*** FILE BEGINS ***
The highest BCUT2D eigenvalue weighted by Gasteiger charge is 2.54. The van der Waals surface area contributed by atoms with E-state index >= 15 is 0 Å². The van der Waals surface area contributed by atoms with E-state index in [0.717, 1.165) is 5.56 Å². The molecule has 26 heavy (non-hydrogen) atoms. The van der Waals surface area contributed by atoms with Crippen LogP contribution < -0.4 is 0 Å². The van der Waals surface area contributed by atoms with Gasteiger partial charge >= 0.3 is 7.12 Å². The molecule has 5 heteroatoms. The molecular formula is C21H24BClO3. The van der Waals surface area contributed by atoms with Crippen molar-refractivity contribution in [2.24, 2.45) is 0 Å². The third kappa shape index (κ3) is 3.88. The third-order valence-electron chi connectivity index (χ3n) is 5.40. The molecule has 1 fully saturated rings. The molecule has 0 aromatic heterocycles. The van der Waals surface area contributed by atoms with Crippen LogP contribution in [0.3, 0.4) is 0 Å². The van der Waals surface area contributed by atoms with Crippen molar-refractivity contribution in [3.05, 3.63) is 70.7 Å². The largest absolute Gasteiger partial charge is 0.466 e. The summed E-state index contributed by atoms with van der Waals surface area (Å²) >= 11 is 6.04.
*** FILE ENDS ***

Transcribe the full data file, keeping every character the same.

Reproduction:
The highest BCUT2D eigenvalue weighted by Gasteiger charge is 2.54. The van der Waals surface area contributed by atoms with E-state index >= 15 is 0 Å². The van der Waals surface area contributed by atoms with E-state index in [0.717, 1.165) is 5.56 Å². The molecule has 26 heavy (non-hydrogen) atoms. The van der Waals surface area contributed by atoms with Crippen LogP contribution < -0.4 is 0 Å². The van der Waals surface area contributed by atoms with Gasteiger partial charge >= 0.3 is 7.12 Å². The molecule has 5 heteroatoms. The molecular formula is C21H24BClO3. The van der Waals surface area contributed by atoms with Crippen molar-refractivity contribution in [2.24, 2.45) is 0 Å². The third kappa shape index (κ3) is 3.88. The third-order valence-electron chi connectivity index (χ3n) is 5.40. The molecule has 1 fully saturated rings. The molecule has 0 aromatic heterocycles. The van der Waals surface area contributed by atoms with Crippen LogP contribution in [0.3, 0.4) is 0 Å². The van der Waals surface area contributed by atoms with Crippen molar-refractivity contribution in [3.05, 3.63) is 70.7 Å². The largest absolute Gasteiger partial charge is 0.466 e. The summed E-state index contributed by atoms with van der Waals surface area (Å²) >= 11 is 6.04.